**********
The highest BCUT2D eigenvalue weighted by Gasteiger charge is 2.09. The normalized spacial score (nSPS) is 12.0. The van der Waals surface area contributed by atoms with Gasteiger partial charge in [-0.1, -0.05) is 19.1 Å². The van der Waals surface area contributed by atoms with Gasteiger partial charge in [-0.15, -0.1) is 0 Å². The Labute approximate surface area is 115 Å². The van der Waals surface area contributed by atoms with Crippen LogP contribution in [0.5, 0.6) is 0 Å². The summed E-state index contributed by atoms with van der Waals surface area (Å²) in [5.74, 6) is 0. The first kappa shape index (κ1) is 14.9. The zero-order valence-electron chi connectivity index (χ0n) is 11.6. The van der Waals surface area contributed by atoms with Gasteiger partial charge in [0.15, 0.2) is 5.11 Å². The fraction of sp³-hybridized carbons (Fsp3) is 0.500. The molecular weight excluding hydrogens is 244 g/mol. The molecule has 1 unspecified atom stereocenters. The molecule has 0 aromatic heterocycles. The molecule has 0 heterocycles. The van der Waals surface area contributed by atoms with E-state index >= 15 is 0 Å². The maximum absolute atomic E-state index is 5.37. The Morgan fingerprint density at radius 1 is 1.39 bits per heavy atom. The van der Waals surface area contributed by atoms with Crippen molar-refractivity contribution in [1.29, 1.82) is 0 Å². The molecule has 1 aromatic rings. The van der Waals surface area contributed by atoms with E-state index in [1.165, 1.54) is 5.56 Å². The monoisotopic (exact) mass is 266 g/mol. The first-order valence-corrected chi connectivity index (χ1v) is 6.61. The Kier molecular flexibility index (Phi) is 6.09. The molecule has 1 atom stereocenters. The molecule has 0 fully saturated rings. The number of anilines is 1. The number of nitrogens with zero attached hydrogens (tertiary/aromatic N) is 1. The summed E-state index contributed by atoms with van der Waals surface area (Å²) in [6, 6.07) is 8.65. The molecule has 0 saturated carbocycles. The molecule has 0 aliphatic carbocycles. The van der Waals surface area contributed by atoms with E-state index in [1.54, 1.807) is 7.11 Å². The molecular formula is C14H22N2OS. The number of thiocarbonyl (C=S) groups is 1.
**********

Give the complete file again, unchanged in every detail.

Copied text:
The highest BCUT2D eigenvalue weighted by Gasteiger charge is 2.09. The normalized spacial score (nSPS) is 12.0. The van der Waals surface area contributed by atoms with Gasteiger partial charge in [-0.1, -0.05) is 19.1 Å². The van der Waals surface area contributed by atoms with Gasteiger partial charge in [-0.15, -0.1) is 0 Å². The Labute approximate surface area is 115 Å². The van der Waals surface area contributed by atoms with Crippen LogP contribution in [0.5, 0.6) is 0 Å². The summed E-state index contributed by atoms with van der Waals surface area (Å²) in [5.74, 6) is 0. The first kappa shape index (κ1) is 14.9. The zero-order valence-electron chi connectivity index (χ0n) is 11.6. The van der Waals surface area contributed by atoms with Gasteiger partial charge in [0.15, 0.2) is 5.11 Å². The fraction of sp³-hybridized carbons (Fsp3) is 0.500. The molecular weight excluding hydrogens is 244 g/mol. The molecule has 1 unspecified atom stereocenters. The molecule has 0 aromatic heterocycles. The molecule has 0 heterocycles. The van der Waals surface area contributed by atoms with E-state index >= 15 is 0 Å². The maximum absolute atomic E-state index is 5.37. The Morgan fingerprint density at radius 1 is 1.39 bits per heavy atom. The van der Waals surface area contributed by atoms with Crippen molar-refractivity contribution in [1.29, 1.82) is 0 Å². The molecule has 1 aromatic rings. The van der Waals surface area contributed by atoms with E-state index in [1.165, 1.54) is 5.56 Å². The monoisotopic (exact) mass is 266 g/mol. The first-order valence-corrected chi connectivity index (χ1v) is 6.61. The Kier molecular flexibility index (Phi) is 6.09. The molecule has 1 atom stereocenters. The molecule has 0 fully saturated rings. The number of anilines is 1. The number of nitrogens with zero attached hydrogens (tertiary/aromatic N) is 1. The summed E-state index contributed by atoms with van der Waals surface area (Å²) in [6, 6.07) is 8.65. The molecule has 0 saturated carbocycles. The molecule has 0 aliphatic carbocycles. The van der Waals surface area contributed by atoms with E-state index in [1.54, 1.807) is 7.11 Å². The molecular formula is C14H22N2OS. The number of thiocarbonyl (C=S) groups is 1.